The matter is still unsettled. Has the tide turned or not?
We’re watching the beer bottles and Coke cans. Floating on the surface, they should tell us what way the water is running. But they seem to be uncertain themselves; caught up in eddies and backwashes, it’s not clear which way the trash is going. And the stock market still can’t make up its mind.
Subprime mortgages…and the garbage investments derived from them…clearly seem to be ebbing away. And they are taking with them many of the brightest profits, reputations and careers on Wall Street. Many executives have already been set adrift. Hundreds of billions in losses have been booked or projected. The masters of the universe don’t look quite as smart as they did a few months ago.
Ah, yes, let us recall the geniuses at private equity. When the tide of global liquidity was at its peak, no boat floated higher. But as Marx observed of capitalism in Das Kapital, we observed of private equity in Markets and Money – private equity would be undone by its ‘internal contradictions’.
It didn’t make sense. Individual investors can surely outsmart their brethren from time to time. If they get lucky…and do their homework…they might find a company that “the market” has mispriced. But the idea of private equity was that large, sophisticated investment companies could do so consistently. Private equity firms pretended to be smarter than everyone. They could find valuable assets where the millions of other investors had missed them… But their conceit didn’t stop there; they then pretended to find ways to improve the businesses they bought – making changes that, somehow, previous managers had been unable to see or unable to implement.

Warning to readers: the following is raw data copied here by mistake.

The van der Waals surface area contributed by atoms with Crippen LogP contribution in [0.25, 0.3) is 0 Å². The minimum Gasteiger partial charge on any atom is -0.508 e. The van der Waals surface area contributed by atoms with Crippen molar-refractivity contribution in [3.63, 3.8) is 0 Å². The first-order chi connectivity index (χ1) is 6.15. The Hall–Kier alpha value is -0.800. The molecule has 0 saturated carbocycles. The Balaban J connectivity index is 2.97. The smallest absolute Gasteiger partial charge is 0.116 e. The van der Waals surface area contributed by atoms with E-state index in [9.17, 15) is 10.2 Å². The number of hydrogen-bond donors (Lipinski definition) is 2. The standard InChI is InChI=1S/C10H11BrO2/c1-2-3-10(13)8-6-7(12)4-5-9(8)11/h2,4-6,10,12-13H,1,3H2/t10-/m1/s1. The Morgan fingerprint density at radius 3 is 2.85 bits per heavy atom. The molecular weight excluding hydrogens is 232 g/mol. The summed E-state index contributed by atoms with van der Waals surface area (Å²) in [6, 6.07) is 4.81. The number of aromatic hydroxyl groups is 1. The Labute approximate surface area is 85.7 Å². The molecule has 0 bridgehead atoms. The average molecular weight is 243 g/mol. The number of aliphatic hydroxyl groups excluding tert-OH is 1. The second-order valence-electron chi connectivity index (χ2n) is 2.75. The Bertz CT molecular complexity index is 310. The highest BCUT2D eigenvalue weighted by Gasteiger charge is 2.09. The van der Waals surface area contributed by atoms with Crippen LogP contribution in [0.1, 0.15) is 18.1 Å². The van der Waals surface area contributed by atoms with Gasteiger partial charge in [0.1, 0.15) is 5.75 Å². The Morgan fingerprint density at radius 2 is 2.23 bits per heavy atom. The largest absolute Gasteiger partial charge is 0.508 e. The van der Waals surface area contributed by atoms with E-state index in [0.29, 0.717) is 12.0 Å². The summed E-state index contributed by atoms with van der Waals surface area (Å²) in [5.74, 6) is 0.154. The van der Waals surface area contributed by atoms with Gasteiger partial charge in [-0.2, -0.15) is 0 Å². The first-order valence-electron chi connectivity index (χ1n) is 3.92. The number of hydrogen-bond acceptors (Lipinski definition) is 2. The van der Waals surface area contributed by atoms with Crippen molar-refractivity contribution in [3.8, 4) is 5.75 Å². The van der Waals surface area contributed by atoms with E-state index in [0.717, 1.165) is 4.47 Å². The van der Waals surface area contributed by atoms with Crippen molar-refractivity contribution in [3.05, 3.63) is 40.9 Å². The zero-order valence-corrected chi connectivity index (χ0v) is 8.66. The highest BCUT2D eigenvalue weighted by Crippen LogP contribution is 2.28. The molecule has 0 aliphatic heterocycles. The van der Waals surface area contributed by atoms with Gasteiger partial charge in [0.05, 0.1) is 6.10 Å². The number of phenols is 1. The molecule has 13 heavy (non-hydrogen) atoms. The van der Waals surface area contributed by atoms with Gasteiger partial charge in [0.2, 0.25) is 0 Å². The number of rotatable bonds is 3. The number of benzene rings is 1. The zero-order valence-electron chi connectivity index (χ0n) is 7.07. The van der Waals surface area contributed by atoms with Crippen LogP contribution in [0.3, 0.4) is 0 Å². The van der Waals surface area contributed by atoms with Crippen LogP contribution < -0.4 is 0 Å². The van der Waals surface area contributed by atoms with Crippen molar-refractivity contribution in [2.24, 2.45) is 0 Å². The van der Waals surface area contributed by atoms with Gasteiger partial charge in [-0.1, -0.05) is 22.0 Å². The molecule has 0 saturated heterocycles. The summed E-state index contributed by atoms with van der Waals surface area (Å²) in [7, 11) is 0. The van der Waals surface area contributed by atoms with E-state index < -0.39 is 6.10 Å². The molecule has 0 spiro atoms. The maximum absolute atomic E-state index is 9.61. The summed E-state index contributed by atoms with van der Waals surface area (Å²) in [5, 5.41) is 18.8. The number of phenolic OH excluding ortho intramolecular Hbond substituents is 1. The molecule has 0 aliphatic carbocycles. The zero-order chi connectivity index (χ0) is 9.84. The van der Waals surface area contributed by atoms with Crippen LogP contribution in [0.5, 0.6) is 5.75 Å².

What bread did these private equity geniuses eat? What air did they breathe? How did they get to be so superior that were not only able to spot undervalued companies better than anyone else…but to run them better too?
And for a while, it almost seemed to be true. Private firms bought companies from the public, pimped them up, loaded them down with debt, and sold them back to the very same public market investors.
And then the absurd pretensions turned into preposterous contradictions. Private equity firms turned to public market investors and offered to sell them shares! ‘We are so much smarter then you,’ they said to the public markets. ‘But we will give you a way to participate; we’ll let you buy shares in our business.’
What was this? The privateers were going to take the public’s money to buy companies from the public markets so they could squeeze the juice out of them and then sell them back to the public. How long could this go on? Not long.
Just as we predicted, as the private equity demi-gods stepped out on the water…they sank.
“If buyout firms are so smart,” asked a New York Times headline, “why are they so wrong?”
What they are wrong about is the very thing they’re supposed to be good about – making deals. Since the summer, the deals have been coming apart. The buyout experts are no longer buying in. Instead, of buying out…they’re walking out, giving up on the deals they thought were so good. Cerberus, for example, is giving up a US$100 million deposit rather than have to go ahead with its US$4 billion acquisition of United Rentals.
“Circumstances have changed,” say the private equity firms.
They’re right about that, at least. Trouble is, anticipating a change of circumstances is what you’re supposed to do in the financial markets. Good deals are supposed to be able to survive changed circumstances…because circumstances are always changing.
Think of the poor turkeys! No, we’re not talking about the private equity boys, or the subprime lenders. We’re talking about the kind of turkeys with feathers. Things have been going pretty swell for them too. They’ve been eating well…they live in nice, dry, warm digs…they even get free medical attention. The turkeys’ lives have been all upside. Things have been getting bigger and better, day after day. And then, what do you know? This week, the whole picture changes; circumstances change dramatically in most turkeys’ lives.
Markets and Money